Frustration culminated this week with Glenn Beck, who promoted the tea parties on his show Monday, encouraging viewers to "celebrate with Fox News" and join the protests April 15. Some of Fox's more popular personalities--Greta Van Susteren, Neil Cavuto, Sean Hannity, and Beck himself--will broadcast live from tea parties in DC, Sacramento, San Antonio, and Atlanta on tax day.
"If you have a tea party anywhere that--we're not covering one of those, e-mail me at firstname.lastname@example.org. We may cover your tea party live on April 15," Beck said, according to a Media Matters transcript.
This is exactly what Pajamas Media did in Feburary: promote the tea parties, offer its own coverage as an incentive for citizens to attend, then actually cover the thing. Pajamas and Fox have certain similarities--both conservative news/commentary hybrid outlets with a nose for commercial appeal--and it's interesting to see them engaged in the same business, fundamentally, when it comes to the tea parties. It's a business model of conservative activism and outrage, one that highlights the naturally symbiotic relationship between media outlets and the events they cover.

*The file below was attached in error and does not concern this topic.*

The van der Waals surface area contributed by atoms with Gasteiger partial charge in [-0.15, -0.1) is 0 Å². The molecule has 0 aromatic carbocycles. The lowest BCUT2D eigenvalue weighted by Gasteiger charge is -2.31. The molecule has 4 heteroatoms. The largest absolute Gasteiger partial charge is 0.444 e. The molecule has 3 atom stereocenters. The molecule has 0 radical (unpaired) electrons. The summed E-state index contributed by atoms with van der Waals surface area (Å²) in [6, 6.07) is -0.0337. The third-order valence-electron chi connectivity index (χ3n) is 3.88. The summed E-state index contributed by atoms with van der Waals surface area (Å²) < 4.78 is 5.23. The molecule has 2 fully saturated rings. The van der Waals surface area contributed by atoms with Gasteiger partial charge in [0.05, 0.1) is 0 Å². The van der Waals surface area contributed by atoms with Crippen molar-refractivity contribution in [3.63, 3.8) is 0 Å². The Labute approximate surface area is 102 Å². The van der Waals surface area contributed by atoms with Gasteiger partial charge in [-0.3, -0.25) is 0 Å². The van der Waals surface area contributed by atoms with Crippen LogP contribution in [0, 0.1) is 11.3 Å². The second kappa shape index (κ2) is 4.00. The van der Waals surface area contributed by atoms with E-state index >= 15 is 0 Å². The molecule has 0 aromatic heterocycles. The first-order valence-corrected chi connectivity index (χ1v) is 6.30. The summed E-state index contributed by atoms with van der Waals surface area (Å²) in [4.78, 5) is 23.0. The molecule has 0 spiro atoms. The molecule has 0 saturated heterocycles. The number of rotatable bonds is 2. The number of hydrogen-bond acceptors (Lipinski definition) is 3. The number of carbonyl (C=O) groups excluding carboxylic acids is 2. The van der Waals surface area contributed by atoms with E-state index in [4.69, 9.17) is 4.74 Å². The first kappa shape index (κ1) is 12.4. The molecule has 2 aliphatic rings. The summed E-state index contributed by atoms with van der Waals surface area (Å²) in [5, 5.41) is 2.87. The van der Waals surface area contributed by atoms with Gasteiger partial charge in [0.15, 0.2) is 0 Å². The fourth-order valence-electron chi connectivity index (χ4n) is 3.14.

The tea party movement is a tricky one to observe, since protests happen in different cities at different times. It's hard to know how heavily each was promoted, so it's hard to gauge whether turnout was impressive or lame. There's a definite mystique over whether the movement embodies a significant contingent of America that's outraged with the government, whether it's a fringe of far-right-wingers, or whether it's mostly staged--by Pajamas, Fox News, and conservative bloggers who post photos of events.
What would big protests on April 15 mean? Will it prove that many Americans are truly outraged at the government's handling of their money--or simply that lots of people watch Fox News? And now that Fox is backing the protests, more or less, is there any difference?